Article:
It was surprising to see Erdogan trying to make a sales pitch for this UIP program during his meeting with Macron, who must have been briefed on the clandestine activities of the Turkish government using imams. But perhaps it is quite fitting given the fact that İsmail Hakkı Musa, the Turkish ambassador in Paris, served as the deputy head of Turkey’s National Intelligence Organization (MİT) before Erdogan sent him to France to represent his interests. I previously published top-secret documents revealing how Ambassador Musa was involved in illegal arms shipments to jihadists in Syria. When trucks carrying heavy arms were intercepted in January 2014, it was he who wrote to the Adana Chief Public Prosecutor’s Office claiming ownership of the trucks in the name of national interests.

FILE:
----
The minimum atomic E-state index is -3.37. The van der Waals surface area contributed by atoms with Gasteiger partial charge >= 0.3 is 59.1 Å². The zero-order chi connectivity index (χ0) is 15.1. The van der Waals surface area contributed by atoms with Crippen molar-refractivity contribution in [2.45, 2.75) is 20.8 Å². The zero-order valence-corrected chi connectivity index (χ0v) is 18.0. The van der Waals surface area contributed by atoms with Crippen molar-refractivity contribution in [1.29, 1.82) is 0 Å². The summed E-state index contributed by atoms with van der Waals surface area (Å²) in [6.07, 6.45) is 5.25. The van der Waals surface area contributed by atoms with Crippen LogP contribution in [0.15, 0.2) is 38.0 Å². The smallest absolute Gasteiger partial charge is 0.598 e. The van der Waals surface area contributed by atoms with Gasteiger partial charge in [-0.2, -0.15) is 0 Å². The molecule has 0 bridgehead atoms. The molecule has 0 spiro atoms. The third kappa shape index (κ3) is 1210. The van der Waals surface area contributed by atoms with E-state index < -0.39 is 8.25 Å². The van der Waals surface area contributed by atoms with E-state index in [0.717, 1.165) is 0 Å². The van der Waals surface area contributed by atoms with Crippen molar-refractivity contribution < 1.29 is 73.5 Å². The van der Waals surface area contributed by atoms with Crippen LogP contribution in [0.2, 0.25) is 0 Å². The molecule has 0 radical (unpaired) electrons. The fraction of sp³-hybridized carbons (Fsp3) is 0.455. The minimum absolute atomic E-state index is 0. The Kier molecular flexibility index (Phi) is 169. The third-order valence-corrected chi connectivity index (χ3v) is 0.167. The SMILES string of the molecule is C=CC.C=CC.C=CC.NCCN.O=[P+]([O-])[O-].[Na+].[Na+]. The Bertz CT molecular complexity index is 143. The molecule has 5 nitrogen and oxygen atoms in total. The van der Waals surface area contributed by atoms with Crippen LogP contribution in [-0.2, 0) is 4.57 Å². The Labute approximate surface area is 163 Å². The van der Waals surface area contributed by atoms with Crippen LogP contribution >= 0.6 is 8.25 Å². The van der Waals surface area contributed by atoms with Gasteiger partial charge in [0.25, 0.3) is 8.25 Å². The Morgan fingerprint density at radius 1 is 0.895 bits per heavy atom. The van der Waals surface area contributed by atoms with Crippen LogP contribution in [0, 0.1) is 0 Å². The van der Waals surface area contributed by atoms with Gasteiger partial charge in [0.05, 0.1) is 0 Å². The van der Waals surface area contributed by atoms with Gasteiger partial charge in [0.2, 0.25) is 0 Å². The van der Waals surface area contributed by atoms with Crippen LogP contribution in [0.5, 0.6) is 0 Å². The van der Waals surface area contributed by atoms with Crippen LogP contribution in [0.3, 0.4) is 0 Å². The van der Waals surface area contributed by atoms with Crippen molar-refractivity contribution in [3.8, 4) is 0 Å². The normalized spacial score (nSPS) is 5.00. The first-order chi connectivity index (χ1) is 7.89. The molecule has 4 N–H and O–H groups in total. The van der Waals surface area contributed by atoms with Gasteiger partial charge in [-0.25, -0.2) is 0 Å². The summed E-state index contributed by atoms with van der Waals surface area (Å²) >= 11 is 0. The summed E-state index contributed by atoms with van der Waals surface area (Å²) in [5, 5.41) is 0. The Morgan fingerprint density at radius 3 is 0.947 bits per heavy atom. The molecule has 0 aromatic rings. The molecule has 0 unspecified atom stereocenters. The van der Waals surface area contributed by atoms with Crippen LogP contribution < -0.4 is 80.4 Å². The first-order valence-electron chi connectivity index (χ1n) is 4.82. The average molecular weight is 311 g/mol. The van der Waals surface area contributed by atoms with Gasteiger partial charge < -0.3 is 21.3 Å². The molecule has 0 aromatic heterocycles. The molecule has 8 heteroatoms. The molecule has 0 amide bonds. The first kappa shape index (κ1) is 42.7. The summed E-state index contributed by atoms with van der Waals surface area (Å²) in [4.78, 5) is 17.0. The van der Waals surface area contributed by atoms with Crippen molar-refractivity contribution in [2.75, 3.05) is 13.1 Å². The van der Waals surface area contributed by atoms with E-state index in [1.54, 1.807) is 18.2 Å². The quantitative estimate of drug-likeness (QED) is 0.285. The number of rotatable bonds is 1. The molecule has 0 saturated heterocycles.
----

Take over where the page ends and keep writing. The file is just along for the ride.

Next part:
The framework of the UIP program was drawn up with the involvement of half a dozen government agencies in Turkey including the Maarif Foundation, an entity that is also known as the Erdogan government’s Trojan horse that operates dozens of Turkish-government-funded schools abroad, especially in Africa. Two critical government agencies, the Turkish Development Cooperation Agency (TİKA) and the Presidency for Turks Abroad and Related Communities (YTB), were also involved. The agencies serve as the main tools for Erdoğan’s long arm overseas, disbursing funds, running logistics and providing political and diplomatic cover for clandestine operations planned by Turkey’s intelligence agency. It is clear that Erdogan wants to raise a new generation of spy imams from the human pool of citizens of other countries, and the UIP is the perfect channel for delivering what he wants.